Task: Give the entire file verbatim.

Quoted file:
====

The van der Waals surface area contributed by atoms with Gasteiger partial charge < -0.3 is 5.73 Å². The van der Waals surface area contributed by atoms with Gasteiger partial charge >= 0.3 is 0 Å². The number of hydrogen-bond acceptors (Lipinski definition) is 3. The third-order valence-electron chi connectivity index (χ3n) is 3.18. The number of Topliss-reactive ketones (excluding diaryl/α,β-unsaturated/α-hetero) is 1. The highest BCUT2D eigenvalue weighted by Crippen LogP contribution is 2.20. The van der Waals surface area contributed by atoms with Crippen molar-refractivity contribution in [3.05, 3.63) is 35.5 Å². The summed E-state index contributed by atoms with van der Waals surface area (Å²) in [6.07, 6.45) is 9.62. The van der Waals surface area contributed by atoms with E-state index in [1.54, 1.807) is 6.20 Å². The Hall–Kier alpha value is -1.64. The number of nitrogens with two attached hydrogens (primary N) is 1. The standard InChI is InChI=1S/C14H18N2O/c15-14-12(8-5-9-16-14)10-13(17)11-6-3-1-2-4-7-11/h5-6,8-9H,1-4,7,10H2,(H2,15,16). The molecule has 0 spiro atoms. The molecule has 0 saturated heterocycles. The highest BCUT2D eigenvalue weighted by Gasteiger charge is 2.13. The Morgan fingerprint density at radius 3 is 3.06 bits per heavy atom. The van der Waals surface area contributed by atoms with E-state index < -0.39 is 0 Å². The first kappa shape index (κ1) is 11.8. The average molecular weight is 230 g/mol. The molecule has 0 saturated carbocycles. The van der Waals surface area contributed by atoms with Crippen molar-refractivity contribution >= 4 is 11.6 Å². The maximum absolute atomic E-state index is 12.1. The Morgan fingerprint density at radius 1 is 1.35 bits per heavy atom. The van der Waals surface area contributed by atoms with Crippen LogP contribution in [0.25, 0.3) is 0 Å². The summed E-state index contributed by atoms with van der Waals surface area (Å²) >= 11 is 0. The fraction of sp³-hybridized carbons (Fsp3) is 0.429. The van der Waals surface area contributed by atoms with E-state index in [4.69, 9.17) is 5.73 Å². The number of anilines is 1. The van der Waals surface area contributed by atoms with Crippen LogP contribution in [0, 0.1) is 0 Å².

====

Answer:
The van der Waals surface area contributed by atoms with Gasteiger partial charge < -0.3 is 5.73 Å². The van der Waals surface area contributed by atoms with Gasteiger partial charge >= 0.3 is 0 Å². The number of hydrogen-bond acceptors (Lipinski definition) is 3. The third-order valence-electron chi connectivity index (χ3n) is 3.18. The number of Topliss-reactive ketones (excluding diaryl/α,β-unsaturated/α-hetero) is 1. The highest BCUT2D eigenvalue weighted by Crippen LogP contribution is 2.20. The van der Waals surface area contributed by atoms with Crippen molar-refractivity contribution in [3.05, 3.63) is 35.5 Å². The summed E-state index contributed by atoms with van der Waals surface area (Å²) in [6.07, 6.45) is 9.62. The van der Waals surface area contributed by atoms with E-state index in [1.54, 1.807) is 6.20 Å². The Hall–Kier alpha value is -1.64. The number of nitrogens with two attached hydrogens (primary N) is 1. The standard InChI is InChI=1S/C14H18N2O/c15-14-12(8-5-9-16-14)10-13(17)11-6-3-1-2-4-7-11/h5-6,8-9H,1-4,7,10H2,(H2,15,16). The molecule has 0 spiro atoms. The molecule has 0 saturated heterocycles. The highest BCUT2D eigenvalue weighted by Gasteiger charge is 2.13. The Morgan fingerprint density at radius 3 is 3.06 bits per heavy atom. The van der Waals surface area contributed by atoms with E-state index < -0.39 is 0 Å². The first kappa shape index (κ1) is 11.8. The average molecular weight is 230 g/mol. The molecule has 0 saturated carbocycles. The van der Waals surface area contributed by atoms with Crippen molar-refractivity contribution >= 4 is 11.6 Å². The maximum absolute atomic E-state index is 12.1. The Morgan fingerprint density at radius 1 is 1.35 bits per heavy atom. The van der Waals surface area contributed by atoms with Crippen LogP contribution in [0.25, 0.3) is 0 Å². The summed E-state index contributed by atoms with van der Waals surface area (Å²) >= 11 is 0. The fraction of sp³-hybridized carbons (Fsp3) is 0.429. The van der Waals surface area contributed by atoms with E-state index in [4.69, 9.17) is 5.73 Å². The number of anilines is 1. The van der Waals surface area contributed by atoms with Crippen LogP contribution in [0, 0.1) is 0 Å².